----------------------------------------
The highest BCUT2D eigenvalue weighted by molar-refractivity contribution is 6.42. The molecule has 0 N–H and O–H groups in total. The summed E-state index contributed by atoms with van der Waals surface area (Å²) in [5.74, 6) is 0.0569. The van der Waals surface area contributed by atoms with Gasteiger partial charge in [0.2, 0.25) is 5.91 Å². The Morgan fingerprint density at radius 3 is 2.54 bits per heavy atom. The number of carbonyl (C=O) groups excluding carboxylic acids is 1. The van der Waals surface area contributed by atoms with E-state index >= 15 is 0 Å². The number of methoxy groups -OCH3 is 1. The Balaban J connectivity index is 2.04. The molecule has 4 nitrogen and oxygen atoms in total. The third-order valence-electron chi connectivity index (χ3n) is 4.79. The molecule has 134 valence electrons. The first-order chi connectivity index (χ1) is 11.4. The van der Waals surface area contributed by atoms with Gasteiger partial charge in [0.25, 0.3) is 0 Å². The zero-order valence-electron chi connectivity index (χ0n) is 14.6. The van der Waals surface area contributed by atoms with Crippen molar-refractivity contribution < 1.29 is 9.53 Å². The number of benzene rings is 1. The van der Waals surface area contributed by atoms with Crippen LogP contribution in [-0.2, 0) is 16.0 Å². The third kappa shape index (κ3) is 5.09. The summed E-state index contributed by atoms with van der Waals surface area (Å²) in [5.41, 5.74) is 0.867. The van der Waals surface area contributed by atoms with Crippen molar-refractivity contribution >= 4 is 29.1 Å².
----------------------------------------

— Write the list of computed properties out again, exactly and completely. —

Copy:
The highest BCUT2D eigenvalue weighted by molar-refractivity contribution is 6.42. The molecule has 0 N–H and O–H groups in total. The summed E-state index contributed by atoms with van der Waals surface area (Å²) in [5.74, 6) is 0.0569. The van der Waals surface area contributed by atoms with Gasteiger partial charge in [0.2, 0.25) is 5.91 Å². The Morgan fingerprint density at radius 3 is 2.54 bits per heavy atom. The number of carbonyl (C=O) groups excluding carboxylic acids is 1. The van der Waals surface area contributed by atoms with E-state index >= 15 is 0 Å². The number of methoxy groups -OCH3 is 1. The Balaban J connectivity index is 2.04. The molecule has 4 nitrogen and oxygen atoms in total. The third-order valence-electron chi connectivity index (χ3n) is 4.79. The molecule has 134 valence electrons. The first-order chi connectivity index (χ1) is 11.4. The van der Waals surface area contributed by atoms with Gasteiger partial charge in [0.25, 0.3) is 0 Å². The zero-order valence-electron chi connectivity index (χ0n) is 14.6. The van der Waals surface area contributed by atoms with Crippen molar-refractivity contribution < 1.29 is 9.53 Å². The number of benzene rings is 1. The van der Waals surface area contributed by atoms with Crippen LogP contribution in [-0.2, 0) is 16.0 Å². The third kappa shape index (κ3) is 5.09. The summed E-state index contributed by atoms with van der Waals surface area (Å²) in [5.41, 5.74) is 0.867. The van der Waals surface area contributed by atoms with Crippen molar-refractivity contribution >= 4 is 29.1 Å².